I wish he would have discussed ending abortion, or religious freedom, not only here in America but the world as well.
- Jeremy Wiggins
The news networks have been giving wall-to-wall coverage of Pope Francis’ visit to the United States. So far, at the time of this writing, the Pope has spoken both to the American people and their government representatives.
If I had to summarize his visit, it would be with two words: wasted opportunities.
What would have been a great opportunity to admonish Americans for allowing the murder of babies in the womb, marriage to be redefined, and allowing religious liberties to be eroded, has instead become only a platform to discuss such topics as: social injustice, global warming, poverty, and illegal immigration.
It sounds like the Pope and the President are pretty much on the same page. This isn’t the first time we have heard about the Pope’s liberal tendencies either. Rolling Stone magazine put out a glowing story in 2014 about Pope Francis:
By eschewing the papal palace for a modest two-room apartment, by publicly scolding church leaders for being "obsessed" with divisive social issues like gay marriage, birth control and abortion ("Who am I to judge?" Francis famously replied when asked his views on homosexual priests) and – perhaps most astonishingly of all – by devoting much of his first major written teaching to a scathing critique of unchecked free-market capitalism, the pope revealed his own obsessions to be more in line with the boss' son.
After watching his address to Congress, I found myself wondering when he would get to the above issues plaguing America. When he spoke of life, I was sure that decrying American abortion practices was coming. When he spoke of Moses, I was waiting to hear about how God’s Law has been violated in America.
I was really waiting for some papal correctives and guidance on the moral malaise and downward spiral in this country.
But I am still waiting.
Here is a list of some of the subjects the Pope addressed during his almost sixty-minute speech before Congress: he talked about social injustice, and about how Moses rallied the people in unity around “just legislation.” He spoke about the value of the elderly, and talked about the struggle of hard working people. He wanted us to “focus on righting wrongs,” and to have “respect for our differences and differences of conscience.” He stated that faith tries to bring out the best in each person and each society, that we need new policy and new forms of social consensus, and for us to not be fearful of foreigners because most of us were foreigners. He did say we needed to protect human life at every stage of development, but I believe what he was really talking about is abolishing the death penalty, because he again says every life is sacred, in the context of talking about the rehabilitation of criminals, but he never mentioned the horror of abortion.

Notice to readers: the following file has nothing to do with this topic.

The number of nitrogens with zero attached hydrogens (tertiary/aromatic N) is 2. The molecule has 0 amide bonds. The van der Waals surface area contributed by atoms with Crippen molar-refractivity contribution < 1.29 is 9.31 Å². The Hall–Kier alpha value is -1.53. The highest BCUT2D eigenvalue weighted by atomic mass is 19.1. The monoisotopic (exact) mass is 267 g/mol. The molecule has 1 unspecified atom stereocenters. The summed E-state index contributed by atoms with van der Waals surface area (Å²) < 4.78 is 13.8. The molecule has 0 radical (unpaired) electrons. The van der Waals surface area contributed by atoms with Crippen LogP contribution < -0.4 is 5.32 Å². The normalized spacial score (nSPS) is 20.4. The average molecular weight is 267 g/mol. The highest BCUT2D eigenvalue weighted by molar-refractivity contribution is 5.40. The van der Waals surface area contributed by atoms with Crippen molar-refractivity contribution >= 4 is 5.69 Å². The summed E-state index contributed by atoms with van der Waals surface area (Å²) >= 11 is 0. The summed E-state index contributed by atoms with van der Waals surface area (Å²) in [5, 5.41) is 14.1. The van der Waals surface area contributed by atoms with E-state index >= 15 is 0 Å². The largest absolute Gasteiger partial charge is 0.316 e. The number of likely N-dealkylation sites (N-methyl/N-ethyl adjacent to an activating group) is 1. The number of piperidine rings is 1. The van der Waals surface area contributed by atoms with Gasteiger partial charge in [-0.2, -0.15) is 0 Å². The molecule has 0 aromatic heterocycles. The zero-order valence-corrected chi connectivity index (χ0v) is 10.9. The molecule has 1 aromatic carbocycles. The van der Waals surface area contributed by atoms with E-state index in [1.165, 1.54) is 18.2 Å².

He definitely spoke about the proper use of resources as they relate to the redistribution of wealth.
He made sure to discuss global warming and protecting “nature.” He talked about stopping the arms trade and a future for our young who are trapped in a hopeless maze of violence, abuse, and despair.
It seems to me that when you have an opportunity as a religious leader who is privileged enough to not only speak in front of the President but in front of the rest of the Federal government as well, you should make the most of talking about moral issues, not policy issues.
What I mean is, I wish he would have discussed ending abortion, or religious freedom, not only here in America but the world as well. It would have been incredibly powerful to hear a worldwide respected religious leader direct some comments concerning why the Iranian deal was bad since it is based on lies and that Iran represses the religious freedom of its own people.
When I hear a religious leader speak, I want to hear about moral and social issues, not social justice and redistribution of wealth. I was disappointed and think that the Pope wasted an opportunity to address these important religious and moral issues which are the core concerns for Christians in America.
We can’t talk about building a better future for our children when there are over 3,000 children killed by abortion every single day.
We can’t focus on the redistribution of wealth as a way to end poverty as history has shown us that this never works; that it always ends up with the subjection of the masses to brutal regimes and that those who get out of the country with their money intact will leave on the first plane.
Why are kids trapped in a maze of violence, abuse, and despair? Maybe it’s because of the trivialization and degradation of families. Maybe it’s because the fathers aren’t being fathers and the mothers aren’t being mothers and it is being left on the grandparents to raise their grandchildren as their own. Maybe it’s because the government won’t allow parents to choose where to send their children to school. Maybe it’s because we incentivize the masses to live on government aide for as long as they can.
The policies attached to the ideals spoken of before Congress will not change any of that.
The final wasted opportunity was that this was a moment to share the life changing power of the Gospel to the nation. You can’t use the argument against mixing religion and politics when you invite the Pope to speak to Congress. We are way past that exit by this point. He mentioned living by the golden rule, which was a teaching of Jesus, but he didn’t mention where the quote came from. He mentioned Moses, but not Jesus.
I believe the time has come for us all to stand up on these issues, because if we don’t, we won’t like where the other issues take us.
(Jeremy Wiggins is the host of In The Trenches heard Saturday mornings from 6-7am CST on AFR TALK. Email him at email@example.com)